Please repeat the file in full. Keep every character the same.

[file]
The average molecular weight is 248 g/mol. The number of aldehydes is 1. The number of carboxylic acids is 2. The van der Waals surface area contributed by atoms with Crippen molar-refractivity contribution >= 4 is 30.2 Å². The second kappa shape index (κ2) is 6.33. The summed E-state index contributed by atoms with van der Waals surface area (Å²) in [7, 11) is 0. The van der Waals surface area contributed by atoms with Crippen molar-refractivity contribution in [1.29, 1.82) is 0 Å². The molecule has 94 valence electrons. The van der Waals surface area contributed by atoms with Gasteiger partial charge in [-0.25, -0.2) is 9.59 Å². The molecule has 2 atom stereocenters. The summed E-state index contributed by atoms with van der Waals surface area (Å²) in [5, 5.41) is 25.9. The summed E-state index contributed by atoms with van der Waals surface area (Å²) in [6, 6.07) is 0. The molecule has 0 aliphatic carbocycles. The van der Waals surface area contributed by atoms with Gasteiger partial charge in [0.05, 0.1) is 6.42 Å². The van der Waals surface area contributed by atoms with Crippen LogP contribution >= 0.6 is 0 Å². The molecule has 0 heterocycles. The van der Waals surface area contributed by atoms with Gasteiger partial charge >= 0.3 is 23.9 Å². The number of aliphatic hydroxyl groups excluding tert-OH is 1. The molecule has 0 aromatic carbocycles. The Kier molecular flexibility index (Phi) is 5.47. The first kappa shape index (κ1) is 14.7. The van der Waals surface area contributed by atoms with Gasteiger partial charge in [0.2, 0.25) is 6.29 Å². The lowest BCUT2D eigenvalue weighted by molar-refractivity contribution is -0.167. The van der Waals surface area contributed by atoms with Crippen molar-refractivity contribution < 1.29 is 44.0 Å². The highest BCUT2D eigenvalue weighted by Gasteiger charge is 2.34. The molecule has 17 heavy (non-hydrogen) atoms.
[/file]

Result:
The average molecular weight is 248 g/mol. The number of aldehydes is 1. The number of carboxylic acids is 2. The van der Waals surface area contributed by atoms with Crippen molar-refractivity contribution >= 4 is 30.2 Å². The second kappa shape index (κ2) is 6.33. The summed E-state index contributed by atoms with van der Waals surface area (Å²) in [7, 11) is 0. The van der Waals surface area contributed by atoms with Crippen molar-refractivity contribution in [1.29, 1.82) is 0 Å². The molecule has 94 valence electrons. The van der Waals surface area contributed by atoms with Gasteiger partial charge in [-0.25, -0.2) is 9.59 Å². The molecule has 2 atom stereocenters. The summed E-state index contributed by atoms with van der Waals surface area (Å²) in [5, 5.41) is 25.9. The summed E-state index contributed by atoms with van der Waals surface area (Å²) in [6, 6.07) is 0. The molecule has 0 aliphatic carbocycles. The van der Waals surface area contributed by atoms with Gasteiger partial charge in [0.05, 0.1) is 6.42 Å². The van der Waals surface area contributed by atoms with Crippen LogP contribution >= 0.6 is 0 Å². The molecule has 0 heterocycles. The van der Waals surface area contributed by atoms with Gasteiger partial charge >= 0.3 is 23.9 Å². The number of aliphatic hydroxyl groups excluding tert-OH is 1. The molecule has 0 aromatic carbocycles. The Kier molecular flexibility index (Phi) is 5.47. The first kappa shape index (κ1) is 14.7. The van der Waals surface area contributed by atoms with Gasteiger partial charge in [0.2, 0.25) is 6.29 Å². The lowest BCUT2D eigenvalue weighted by molar-refractivity contribution is -0.167. The van der Waals surface area contributed by atoms with Crippen molar-refractivity contribution < 1.29 is 44.0 Å². The highest BCUT2D eigenvalue weighted by Gasteiger charge is 2.34. The molecule has 17 heavy (non-hydrogen) atoms.